Last week, Duke Energy announced that they were pulling out of negotiations with the City of Cincinnati to relocate utilities in the path of the Cincinnati Streetcar. They also claimed that for “safety reasons”, all utilities must be moved 8 feet away from the streetcar’s path, so that utility work could be performed while the streetcar is operating. Duke is insisting that the city pay the full cost of utility relocation.
But where did Duke Energy get this “8 foot” figure? The city planned on a 3-foot separation, which is the standard in other U.S. cities that operate streetcar and light rail systems—including Charlotte, where Duke is headquartered. Jake Mecklenborg has even put together a collection of 20 photos (like the one above) showing manhole covers directly adjacent to, and in some cases, in between streetcar or light rail tracks.
The real reason Duke is taking this position is that the gas lines under Downtown Cincinnati are decades old. Within the next 15 years, Duke will have to spend millions of dollars to replace these lines anyway, regardless of whether or not a streetcar is built. They are trying to take advantage of the situation and have the city pay this cost for them.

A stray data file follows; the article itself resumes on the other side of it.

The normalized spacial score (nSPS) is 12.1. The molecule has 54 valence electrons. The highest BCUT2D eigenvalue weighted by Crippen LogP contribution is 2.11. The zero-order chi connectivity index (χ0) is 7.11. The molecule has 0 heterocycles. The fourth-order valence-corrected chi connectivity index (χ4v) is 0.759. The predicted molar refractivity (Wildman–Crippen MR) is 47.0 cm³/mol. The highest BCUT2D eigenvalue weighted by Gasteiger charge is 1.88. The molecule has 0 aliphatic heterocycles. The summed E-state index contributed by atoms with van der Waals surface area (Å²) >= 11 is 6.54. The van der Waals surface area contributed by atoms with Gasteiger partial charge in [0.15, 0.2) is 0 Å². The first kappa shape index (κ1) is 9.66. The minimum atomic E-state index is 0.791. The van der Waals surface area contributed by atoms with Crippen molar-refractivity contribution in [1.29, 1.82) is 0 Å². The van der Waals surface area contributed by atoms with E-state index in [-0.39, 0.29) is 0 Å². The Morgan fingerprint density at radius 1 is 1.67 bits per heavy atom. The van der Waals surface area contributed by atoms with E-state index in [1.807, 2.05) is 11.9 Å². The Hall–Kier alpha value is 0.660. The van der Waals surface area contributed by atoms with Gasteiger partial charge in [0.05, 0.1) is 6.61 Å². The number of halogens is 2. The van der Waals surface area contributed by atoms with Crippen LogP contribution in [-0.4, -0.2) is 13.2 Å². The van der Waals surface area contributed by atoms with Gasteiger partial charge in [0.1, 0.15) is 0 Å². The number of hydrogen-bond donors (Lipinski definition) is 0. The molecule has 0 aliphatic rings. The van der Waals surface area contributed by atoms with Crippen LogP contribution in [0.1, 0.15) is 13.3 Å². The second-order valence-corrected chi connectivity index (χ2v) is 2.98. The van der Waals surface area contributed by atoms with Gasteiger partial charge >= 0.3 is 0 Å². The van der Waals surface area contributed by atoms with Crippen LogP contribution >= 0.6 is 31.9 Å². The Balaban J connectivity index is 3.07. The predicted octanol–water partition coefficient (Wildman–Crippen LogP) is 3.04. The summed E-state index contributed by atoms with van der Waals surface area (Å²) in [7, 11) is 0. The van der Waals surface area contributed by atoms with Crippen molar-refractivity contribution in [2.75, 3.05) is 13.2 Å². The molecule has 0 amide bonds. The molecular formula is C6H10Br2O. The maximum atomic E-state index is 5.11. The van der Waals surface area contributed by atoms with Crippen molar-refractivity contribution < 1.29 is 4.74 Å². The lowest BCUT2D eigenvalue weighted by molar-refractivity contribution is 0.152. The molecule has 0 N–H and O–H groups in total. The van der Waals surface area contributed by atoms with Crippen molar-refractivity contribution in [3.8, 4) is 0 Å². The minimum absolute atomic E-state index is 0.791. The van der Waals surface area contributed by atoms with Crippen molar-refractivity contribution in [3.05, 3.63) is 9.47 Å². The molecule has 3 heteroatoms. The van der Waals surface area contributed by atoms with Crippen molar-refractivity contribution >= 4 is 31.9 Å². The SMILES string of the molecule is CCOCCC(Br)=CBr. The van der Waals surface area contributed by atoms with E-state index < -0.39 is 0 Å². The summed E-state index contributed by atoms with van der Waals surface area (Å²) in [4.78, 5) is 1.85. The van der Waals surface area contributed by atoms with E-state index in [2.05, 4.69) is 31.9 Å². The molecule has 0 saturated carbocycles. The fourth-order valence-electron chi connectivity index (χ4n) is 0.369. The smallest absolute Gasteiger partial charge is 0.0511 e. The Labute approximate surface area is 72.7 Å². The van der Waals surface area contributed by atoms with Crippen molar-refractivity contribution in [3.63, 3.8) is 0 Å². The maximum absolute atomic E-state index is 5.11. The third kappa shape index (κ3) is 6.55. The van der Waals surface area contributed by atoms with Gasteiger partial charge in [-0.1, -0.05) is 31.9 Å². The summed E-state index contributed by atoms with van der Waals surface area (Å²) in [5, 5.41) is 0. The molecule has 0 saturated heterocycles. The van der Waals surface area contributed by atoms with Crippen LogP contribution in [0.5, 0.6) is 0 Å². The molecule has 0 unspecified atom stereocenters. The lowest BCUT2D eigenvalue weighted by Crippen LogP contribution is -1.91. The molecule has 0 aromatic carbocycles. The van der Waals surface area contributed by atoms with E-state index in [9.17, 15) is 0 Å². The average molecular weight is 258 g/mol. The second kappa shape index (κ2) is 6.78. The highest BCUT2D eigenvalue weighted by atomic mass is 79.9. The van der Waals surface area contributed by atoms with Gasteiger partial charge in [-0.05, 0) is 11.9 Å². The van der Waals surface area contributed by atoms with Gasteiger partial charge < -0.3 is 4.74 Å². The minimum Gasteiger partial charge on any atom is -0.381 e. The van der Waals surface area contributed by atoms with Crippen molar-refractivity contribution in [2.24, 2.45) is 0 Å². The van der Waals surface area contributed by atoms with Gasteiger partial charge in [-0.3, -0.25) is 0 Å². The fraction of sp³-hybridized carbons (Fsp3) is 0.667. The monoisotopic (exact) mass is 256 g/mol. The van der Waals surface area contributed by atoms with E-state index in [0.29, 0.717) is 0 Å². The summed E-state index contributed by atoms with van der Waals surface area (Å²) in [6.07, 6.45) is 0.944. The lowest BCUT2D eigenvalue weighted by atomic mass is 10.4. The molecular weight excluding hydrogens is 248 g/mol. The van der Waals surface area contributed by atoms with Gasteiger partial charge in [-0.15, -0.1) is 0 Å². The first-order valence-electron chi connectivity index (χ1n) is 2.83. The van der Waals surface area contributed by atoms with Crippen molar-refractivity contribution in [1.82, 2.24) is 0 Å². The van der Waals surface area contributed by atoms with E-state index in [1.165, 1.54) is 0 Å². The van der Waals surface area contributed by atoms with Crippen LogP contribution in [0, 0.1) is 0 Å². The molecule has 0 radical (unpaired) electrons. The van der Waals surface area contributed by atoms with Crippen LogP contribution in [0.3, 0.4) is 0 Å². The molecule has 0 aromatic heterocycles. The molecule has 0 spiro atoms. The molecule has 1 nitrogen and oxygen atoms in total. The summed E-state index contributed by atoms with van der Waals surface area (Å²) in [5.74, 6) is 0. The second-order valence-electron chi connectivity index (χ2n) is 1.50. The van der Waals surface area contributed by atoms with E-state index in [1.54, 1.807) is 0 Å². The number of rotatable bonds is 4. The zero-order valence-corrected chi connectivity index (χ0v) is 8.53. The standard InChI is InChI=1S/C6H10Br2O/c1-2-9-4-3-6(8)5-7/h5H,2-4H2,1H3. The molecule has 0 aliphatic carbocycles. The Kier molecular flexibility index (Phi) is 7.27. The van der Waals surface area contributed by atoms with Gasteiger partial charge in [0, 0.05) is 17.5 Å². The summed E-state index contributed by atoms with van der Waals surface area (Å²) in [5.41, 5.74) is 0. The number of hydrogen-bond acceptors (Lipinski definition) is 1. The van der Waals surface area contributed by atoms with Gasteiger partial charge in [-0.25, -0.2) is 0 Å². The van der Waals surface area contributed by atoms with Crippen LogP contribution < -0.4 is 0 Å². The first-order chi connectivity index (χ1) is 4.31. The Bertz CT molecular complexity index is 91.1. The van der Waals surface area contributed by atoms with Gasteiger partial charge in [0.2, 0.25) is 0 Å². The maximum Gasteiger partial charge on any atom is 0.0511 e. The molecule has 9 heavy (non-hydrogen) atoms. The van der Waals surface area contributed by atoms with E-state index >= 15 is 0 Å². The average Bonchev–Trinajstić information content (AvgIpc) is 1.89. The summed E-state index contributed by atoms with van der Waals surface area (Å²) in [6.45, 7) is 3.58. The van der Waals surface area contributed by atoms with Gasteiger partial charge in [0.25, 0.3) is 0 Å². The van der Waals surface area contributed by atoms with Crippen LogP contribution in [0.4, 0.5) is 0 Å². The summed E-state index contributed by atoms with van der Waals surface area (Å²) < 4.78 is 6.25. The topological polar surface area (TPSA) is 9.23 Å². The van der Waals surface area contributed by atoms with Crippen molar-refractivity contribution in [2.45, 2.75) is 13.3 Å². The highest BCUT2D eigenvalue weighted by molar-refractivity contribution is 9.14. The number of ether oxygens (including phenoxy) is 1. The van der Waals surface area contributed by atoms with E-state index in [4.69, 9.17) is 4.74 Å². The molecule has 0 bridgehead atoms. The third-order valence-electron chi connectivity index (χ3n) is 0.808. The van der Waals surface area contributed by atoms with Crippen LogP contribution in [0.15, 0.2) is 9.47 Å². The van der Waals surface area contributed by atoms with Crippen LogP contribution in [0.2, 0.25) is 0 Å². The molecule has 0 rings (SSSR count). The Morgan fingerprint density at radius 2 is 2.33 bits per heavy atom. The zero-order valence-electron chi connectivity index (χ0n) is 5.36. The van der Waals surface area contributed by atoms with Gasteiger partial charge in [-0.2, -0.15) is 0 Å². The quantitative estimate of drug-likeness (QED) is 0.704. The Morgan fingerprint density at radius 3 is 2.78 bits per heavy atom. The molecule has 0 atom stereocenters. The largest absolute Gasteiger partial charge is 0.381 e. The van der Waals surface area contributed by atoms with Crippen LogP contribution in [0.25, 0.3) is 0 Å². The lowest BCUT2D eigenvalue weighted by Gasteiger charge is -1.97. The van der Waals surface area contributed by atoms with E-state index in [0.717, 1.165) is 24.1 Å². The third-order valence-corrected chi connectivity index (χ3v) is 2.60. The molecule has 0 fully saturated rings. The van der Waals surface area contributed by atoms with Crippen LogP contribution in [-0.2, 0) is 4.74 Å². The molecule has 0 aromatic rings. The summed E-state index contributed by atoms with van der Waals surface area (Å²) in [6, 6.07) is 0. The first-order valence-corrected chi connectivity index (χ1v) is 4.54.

The city should pay a portion of the cost—after all, Duke now has to replace the lines a few years earlier than they otherwise would have needed to. But remember that Duke’s business model involves building infrastructure and charging customers to connect to it. The city should not pay the full cost and subsidize Duke’s profit.
Even with this minor setback, the official groundbreaking of the Cincinnati Streetcar will occur February 17.
Update (2/17): The Cincinnati Business Courier — apparently, our only local paper interested in doing investigative journalism — researched Duke’s claims, and found that an 8 foot separation is unnecessary. CBC reviewed practices in other cities and interviewed transit experts, and found that the city is right and Duke is wrong on the matter.